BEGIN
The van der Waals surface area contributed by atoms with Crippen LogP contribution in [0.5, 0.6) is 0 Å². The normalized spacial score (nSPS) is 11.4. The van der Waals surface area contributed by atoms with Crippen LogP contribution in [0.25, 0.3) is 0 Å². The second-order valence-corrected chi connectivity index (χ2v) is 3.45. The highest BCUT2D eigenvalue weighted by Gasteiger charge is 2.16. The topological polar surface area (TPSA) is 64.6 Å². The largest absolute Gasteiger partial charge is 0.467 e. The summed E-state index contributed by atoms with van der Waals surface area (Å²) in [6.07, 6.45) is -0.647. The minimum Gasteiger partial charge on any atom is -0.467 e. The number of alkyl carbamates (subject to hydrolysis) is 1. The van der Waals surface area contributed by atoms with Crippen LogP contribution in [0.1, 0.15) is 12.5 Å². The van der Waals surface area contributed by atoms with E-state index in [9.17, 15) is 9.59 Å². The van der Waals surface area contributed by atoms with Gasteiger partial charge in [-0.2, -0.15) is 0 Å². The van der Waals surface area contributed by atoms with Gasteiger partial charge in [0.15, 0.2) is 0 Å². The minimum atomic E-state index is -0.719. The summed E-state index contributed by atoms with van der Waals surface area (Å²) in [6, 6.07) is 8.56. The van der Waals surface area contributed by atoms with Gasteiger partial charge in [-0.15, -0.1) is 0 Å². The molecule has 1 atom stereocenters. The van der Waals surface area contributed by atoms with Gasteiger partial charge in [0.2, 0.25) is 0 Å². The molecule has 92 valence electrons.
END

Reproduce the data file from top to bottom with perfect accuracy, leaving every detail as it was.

The van der Waals surface area contributed by atoms with Crippen LogP contribution in [0.5, 0.6) is 0 Å². The normalized spacial score (nSPS) is 11.4. The van der Waals surface area contributed by atoms with Crippen LogP contribution in [0.25, 0.3) is 0 Å². The second-order valence-corrected chi connectivity index (χ2v) is 3.45. The highest BCUT2D eigenvalue weighted by Gasteiger charge is 2.16. The topological polar surface area (TPSA) is 64.6 Å². The largest absolute Gasteiger partial charge is 0.467 e. The summed E-state index contributed by atoms with van der Waals surface area (Å²) in [6.07, 6.45) is -0.647. The minimum Gasteiger partial charge on any atom is -0.467 e. The number of alkyl carbamates (subject to hydrolysis) is 1. The van der Waals surface area contributed by atoms with Crippen LogP contribution in [0.1, 0.15) is 12.5 Å². The van der Waals surface area contributed by atoms with E-state index in [9.17, 15) is 9.59 Å². The van der Waals surface area contributed by atoms with Gasteiger partial charge in [-0.2, -0.15) is 0 Å². The van der Waals surface area contributed by atoms with Gasteiger partial charge in [0.15, 0.2) is 0 Å². The minimum atomic E-state index is -0.719. The summed E-state index contributed by atoms with van der Waals surface area (Å²) in [6, 6.07) is 8.56. The van der Waals surface area contributed by atoms with Gasteiger partial charge in [-0.15, -0.1) is 0 Å². The molecule has 1 atom stereocenters. The van der Waals surface area contributed by atoms with Gasteiger partial charge in [0.2, 0.25) is 0 Å². The molecule has 92 valence electrons.